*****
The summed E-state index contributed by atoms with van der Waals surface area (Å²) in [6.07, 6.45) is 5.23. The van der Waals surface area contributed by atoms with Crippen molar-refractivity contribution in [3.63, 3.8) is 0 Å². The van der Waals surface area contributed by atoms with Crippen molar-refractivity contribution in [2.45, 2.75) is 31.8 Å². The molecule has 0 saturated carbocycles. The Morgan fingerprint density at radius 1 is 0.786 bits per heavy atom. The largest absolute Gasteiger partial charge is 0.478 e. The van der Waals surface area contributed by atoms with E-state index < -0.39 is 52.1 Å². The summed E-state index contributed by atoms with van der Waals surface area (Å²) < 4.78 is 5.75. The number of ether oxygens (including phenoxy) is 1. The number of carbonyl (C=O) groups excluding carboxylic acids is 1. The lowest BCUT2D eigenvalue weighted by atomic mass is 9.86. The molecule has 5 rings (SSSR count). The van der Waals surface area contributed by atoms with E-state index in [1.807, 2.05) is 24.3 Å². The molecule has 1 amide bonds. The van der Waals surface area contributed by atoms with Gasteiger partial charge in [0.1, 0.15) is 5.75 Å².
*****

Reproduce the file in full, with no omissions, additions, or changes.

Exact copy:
The summed E-state index contributed by atoms with van der Waals surface area (Å²) in [6.07, 6.45) is 5.23. The van der Waals surface area contributed by atoms with Crippen molar-refractivity contribution in [3.63, 3.8) is 0 Å². The van der Waals surface area contributed by atoms with Crippen molar-refractivity contribution in [2.45, 2.75) is 31.8 Å². The molecule has 0 saturated carbocycles. The Morgan fingerprint density at radius 1 is 0.786 bits per heavy atom. The largest absolute Gasteiger partial charge is 0.478 e. The van der Waals surface area contributed by atoms with E-state index < -0.39 is 52.1 Å². The summed E-state index contributed by atoms with van der Waals surface area (Å²) < 4.78 is 5.75. The number of ether oxygens (including phenoxy) is 1. The number of carbonyl (C=O) groups excluding carboxylic acids is 1. The lowest BCUT2D eigenvalue weighted by atomic mass is 9.86. The molecule has 5 rings (SSSR count). The van der Waals surface area contributed by atoms with E-state index in [1.807, 2.05) is 24.3 Å². The molecule has 1 amide bonds. The van der Waals surface area contributed by atoms with Gasteiger partial charge in [0.1, 0.15) is 5.75 Å².